Dr Seuss' Horton Hears A Who! made a big noise at the North American box office this weekend, opening with a chart-topping estimated three-day gross of $45.1m. The computer animated comedy from 20th Century Fox and its Blue Sky Studios almost matched the debut of the companies' first hit Ice Age, which opened on the same pre-Easter weekend in 2002.

Among other new releases, Summit Entertainment's Never Back Down opened on target with an estimated $8.6m while Universal's Doomsday came in slightly below expectations with an estimated $4.7m.

Getting the widest opening of the year so far, Horton Hears A Who! took its $45.1m from 3,954 theatres, for a per-theatre average of $11,406. The G-rated Dr Seuss adaptation, with Jim Carrey and Steve Carell heading the voice cast and Jimmy Hayward and Steve Martino directing, was well received by critics and drew kids and parents at the start of the Easter school holidays.

Horton's take beat studio projections and compares well to the $46.3m opening achieved in the corresponding 2002 release slot by Ice Age, which went on to gross $176.4m domestically. And it improved considerably on the $36m debut in March 2005 of Fox and Blue Sky's Robots.

The fully-animated Horton also opened better than live action Dr Seuss adaptation The Cat In The Hat, though it lagged behind the live version of Seuss's How The Grinch Stole Christmas.

Never Back Down, the first Summit production to be released through the company's new domestic distribution operation, earned third place in the North American chart with its estimated $8.6m from 2,729 theatres (for a $3,155 average).

The mixed martial arts (MMA) fight-fest, with Sean Faris and Djimon Hounsou starring, was slammed by critics but, with its PG-13 rating, pulled in plenty of younger MMA fans (who will have several more MMA movies to sample in coming months).

Doomsday, a futuristic action thriller produced by Universal's Rogue Pictures unit and Crystal Sky, ranked seventh in the chart with its estimated $4.7m from 1,936 theatres (average - $2,449). Written and directed by Neil Marshall and starring Rhonda Mitra and Bob Hoskins, the UK-set killer virus tale had a smaller potential audience because of its R rating.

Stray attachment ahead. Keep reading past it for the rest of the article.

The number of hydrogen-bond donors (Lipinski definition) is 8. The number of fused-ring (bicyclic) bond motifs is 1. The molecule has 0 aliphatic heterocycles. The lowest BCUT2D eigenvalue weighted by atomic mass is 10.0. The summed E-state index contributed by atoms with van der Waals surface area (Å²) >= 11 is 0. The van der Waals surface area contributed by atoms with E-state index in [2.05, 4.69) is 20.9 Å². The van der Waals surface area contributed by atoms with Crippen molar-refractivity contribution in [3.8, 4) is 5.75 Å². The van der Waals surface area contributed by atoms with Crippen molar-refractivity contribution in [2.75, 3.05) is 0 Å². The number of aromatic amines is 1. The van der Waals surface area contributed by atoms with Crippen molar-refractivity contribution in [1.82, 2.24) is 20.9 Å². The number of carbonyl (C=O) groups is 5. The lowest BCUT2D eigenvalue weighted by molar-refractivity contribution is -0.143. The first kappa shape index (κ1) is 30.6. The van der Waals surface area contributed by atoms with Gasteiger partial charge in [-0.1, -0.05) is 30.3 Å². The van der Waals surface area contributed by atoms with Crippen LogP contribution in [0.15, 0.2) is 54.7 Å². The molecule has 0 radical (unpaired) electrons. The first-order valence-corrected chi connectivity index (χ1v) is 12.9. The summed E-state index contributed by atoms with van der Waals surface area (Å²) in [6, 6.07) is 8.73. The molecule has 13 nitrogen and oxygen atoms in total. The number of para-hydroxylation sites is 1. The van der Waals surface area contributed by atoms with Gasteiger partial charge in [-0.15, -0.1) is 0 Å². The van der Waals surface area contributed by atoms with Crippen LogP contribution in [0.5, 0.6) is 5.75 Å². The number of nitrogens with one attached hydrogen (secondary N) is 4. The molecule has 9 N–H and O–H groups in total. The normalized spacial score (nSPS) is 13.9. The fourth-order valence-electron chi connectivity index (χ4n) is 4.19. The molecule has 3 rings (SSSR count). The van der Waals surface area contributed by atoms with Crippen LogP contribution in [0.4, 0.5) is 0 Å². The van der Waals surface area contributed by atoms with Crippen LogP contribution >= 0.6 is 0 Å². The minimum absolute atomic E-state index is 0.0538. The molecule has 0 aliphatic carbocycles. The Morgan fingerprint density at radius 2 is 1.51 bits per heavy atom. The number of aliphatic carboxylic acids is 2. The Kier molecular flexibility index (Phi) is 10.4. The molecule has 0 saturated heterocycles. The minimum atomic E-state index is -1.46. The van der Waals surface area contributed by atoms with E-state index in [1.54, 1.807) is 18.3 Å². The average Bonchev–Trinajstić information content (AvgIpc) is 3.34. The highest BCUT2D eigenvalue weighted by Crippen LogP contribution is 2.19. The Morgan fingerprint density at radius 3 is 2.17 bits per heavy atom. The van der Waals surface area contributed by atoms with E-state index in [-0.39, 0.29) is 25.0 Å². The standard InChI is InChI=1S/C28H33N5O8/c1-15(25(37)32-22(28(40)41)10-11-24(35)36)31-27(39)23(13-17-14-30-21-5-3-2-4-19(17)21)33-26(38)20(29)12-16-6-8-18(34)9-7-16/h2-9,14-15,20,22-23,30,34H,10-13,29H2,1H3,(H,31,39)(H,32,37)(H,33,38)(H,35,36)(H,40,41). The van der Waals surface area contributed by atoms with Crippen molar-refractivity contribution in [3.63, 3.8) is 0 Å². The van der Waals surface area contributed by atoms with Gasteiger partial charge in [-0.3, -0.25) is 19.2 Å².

Warner's 10,000 BC, which opened at the top of the chart last weekend, dropped by 54% but held on to second spot with an estimated $16.4m from 3,410 theatres (average - $4,813). Buena Vista's College Road Trip, which opened in second spot last weekend, fell 42% to $7.9m from 2,706 theatres (average - $2,916), to rank fourth.

Lions Gate Films' The Bank Job, which opened in fourth place last weekend, was down by only 17%, coming in sixth this weekend with an estimated $4.9m from 1,613 theatres (average - $3,044).

Next weekend's wide releases are: Paramount's Judd Apatow-produced high school comedy Drillbit Taylor, with Owen Wilson starring for director Steven Brill; Fox and Regency Enterprises' Thai horror remake Shutter, with Joshua Jackson and Rachael Taylor; and, from Lionsgate, Tyler Perry's Meet The Browns, the latest African-American comedy from writer-director-star Perry.

Estimated Top 10 North America March 14-16, 2008
Film (Dist)/Int'l dist/Est wkd gross/Est total to date
1 (-) Dr Seuss' Horton Hears a Who! (Fox) Fox Int'l $45.1m -
2 (1) 10,000 BC (Warner Bros) WBPI $16.4m $61.2m
3 (-) Never Back Down (Summit) Summit $8.6m -
4 (2) College Road Trip (Buena Vista) WDSMPI $7.9m $24.3m
5 (3) Vantage Point (Sony) SPRI $5.4m $59.2m
6 (5) The Bank Job (Lionsgate) Arclight Films $4.9m $13.1m
7 (-) Doomsday (Rogue) Focus Features International/UPI $4.7m -
8 (4) Semi-Pro (New Line) NLI $3m $29.7m
9 (7) The Other Boleyn Girl (Sony) Focus Features International/UPI $2.9m $19.2m
10 (6) The Spiderwick Chronicles (Paramount) PPI $2.4m $65.4m